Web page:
With their technical wizardry and breathtaking fusion of classical music, blues, jazz and country - immersed within the quintessential genre of California surf rock - California Guitar Trio have earned themselves an enthusiastic community of fans and the respect of many renowned colleagues. Their stunning virtuosity and sly sense of humour have earned them a rabid following with a significant crossover into the progressive, acoustic and classical music scenes.
The trio of revered guitarists met for the first time in a class taught by Robert Fripp (King Crimson) in 1987. In 1991 they embarked on a worldwide tour with Fripp’s League of Crafty Guitars. It was out of this life-changing experience that CGT was formed. They now boast an impressive collection of seven albums; the last two, The First Decade and CG3+2, were released on Inside Out Music. This newest release, Whitewater, features twelve new tracks produced by Tony Levin (Peter Gabriel, King Crimson).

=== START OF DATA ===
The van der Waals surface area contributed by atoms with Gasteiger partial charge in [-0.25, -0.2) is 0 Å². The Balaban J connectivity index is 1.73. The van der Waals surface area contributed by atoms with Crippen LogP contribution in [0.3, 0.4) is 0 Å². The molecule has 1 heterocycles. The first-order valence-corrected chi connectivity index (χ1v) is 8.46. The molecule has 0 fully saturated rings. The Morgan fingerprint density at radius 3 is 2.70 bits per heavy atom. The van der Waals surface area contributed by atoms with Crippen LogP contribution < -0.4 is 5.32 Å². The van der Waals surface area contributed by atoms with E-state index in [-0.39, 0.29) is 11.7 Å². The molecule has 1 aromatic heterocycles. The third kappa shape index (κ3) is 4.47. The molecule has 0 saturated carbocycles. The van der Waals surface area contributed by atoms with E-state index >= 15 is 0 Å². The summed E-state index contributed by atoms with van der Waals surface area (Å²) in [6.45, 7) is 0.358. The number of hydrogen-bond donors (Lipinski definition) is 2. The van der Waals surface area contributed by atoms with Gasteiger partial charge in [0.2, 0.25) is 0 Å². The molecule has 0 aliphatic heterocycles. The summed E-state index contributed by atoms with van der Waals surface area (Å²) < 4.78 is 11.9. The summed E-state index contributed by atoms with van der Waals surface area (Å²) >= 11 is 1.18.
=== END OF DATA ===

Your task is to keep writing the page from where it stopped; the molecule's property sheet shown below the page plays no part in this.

The California Guitar Trio is all about precision. Their compositions are hard, etched diamonds, played with the kind of detail a jeweler could admire. One of their favorite tricks, derived from their time with Robert Fripp's League of Crafty Guitarists, is to pass the melody of a piece, one note at a time, among the three musicians. Put on the headphones to really appreciate this effect on "Prelude Circulation BWV 988." The circulation concept is more than a parlor trick, and they don't do it often, but it speaks to the single-minded, yet orchestral approach of CGT. It reveals itself in the haunting melody of "The Marsh," and on the high energy goof of "Red Iguana." With Whitewater, CGT expands their palette a bit, processing their acoustic guitars for electric lead lines ranging from the siren sustained melody on "Atlantis" to a Hendrixian freakout on "Led Foot." They leave the sometimes shtick-like covers of Beethoven and Queen off this disc, although they end the CD with a fun interpolation of Eddy Arnold's "Ghost Riders in the Sky" and the Doors' "Riders on the Storm." But most of Whitewater consists of original compositions where CGT reveals the possibilities of their sound in what might be the best album in their 13-year existence. --John Diliberto